AMERICA'S MOM: The Life, Lessons, and Legacy of Ann Landers
Radio host and columnist at the Chicago Tribune Sunday Magazine, Kogan combines anecdotes, heart-wrenching tributes and extensive research with his own experiences as a friend and editor to reveal the true woman behind beloved advice columnist, Ann Landers (1918–2002). Often credited with giving birth to the self-help revolution, Esther Pauline Friedman, known as "Eppie," began her career at the Chicago Sun-Times in 1955, with no prior writing experience, but with a snappy, direct style and "an uncanny ability to tap into the American psyche" that quickly led to syndication and millions of daily readers. While clearly an admirer, Kogan (who was Landers's last editor) doesn't fail to delve into Landers's less than flattering public feuds with her twin sister (competing advice columnist "Dear Abby"), the breakup of her marriage due to her husband's adultery, or potholes in her nearly 50-year career, including the potentially devastating accusations that she recycled letters in her column. Most insightful though, are the author's personal reminiscences of Landers as an open-minded, feisty, meticulously dolled-up art lover and loyal friend, unafraid to change her stance on controversial subjects as times changed. To many, even after death, she is still a "mirror" and the "voice of a social culture." (Nov.)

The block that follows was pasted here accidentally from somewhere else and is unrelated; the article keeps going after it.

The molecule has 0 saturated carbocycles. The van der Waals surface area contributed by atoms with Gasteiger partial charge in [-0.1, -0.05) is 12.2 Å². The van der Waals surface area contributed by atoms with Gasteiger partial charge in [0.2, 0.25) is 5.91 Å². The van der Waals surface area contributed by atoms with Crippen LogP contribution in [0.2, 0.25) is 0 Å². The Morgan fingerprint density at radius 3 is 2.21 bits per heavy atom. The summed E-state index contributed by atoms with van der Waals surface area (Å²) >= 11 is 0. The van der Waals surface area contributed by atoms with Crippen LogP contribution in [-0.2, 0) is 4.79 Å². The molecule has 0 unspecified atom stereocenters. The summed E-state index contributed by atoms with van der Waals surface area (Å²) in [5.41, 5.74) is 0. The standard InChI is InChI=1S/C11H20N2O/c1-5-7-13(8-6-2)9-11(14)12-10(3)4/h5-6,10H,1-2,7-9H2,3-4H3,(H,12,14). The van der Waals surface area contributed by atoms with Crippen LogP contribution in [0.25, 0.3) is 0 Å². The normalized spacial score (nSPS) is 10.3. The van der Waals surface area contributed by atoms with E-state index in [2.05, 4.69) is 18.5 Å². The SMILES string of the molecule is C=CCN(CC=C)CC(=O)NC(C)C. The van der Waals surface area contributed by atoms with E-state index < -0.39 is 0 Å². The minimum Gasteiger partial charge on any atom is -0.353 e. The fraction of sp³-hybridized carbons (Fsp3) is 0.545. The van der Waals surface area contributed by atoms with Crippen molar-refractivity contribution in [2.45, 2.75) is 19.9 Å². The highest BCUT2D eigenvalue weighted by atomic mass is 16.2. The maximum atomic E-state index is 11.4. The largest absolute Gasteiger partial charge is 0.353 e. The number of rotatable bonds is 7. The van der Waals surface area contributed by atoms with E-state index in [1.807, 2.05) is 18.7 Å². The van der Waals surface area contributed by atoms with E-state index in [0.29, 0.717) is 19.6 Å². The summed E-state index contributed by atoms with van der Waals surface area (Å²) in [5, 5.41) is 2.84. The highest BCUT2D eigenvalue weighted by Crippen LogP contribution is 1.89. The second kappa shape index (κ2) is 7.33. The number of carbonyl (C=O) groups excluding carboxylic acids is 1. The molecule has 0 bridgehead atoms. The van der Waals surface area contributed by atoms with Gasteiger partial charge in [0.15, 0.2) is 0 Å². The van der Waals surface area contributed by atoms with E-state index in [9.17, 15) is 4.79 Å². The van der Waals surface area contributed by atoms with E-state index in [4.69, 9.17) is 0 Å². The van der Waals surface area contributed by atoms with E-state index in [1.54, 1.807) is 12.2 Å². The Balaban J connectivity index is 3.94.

FYI: Pubbing the same month is A Life In Letters: Ann Landers' Letters to Her Only Child, written by Landers's daughter, Margo Howard (Forecast Sept. 15).
Release date: 11/01/2003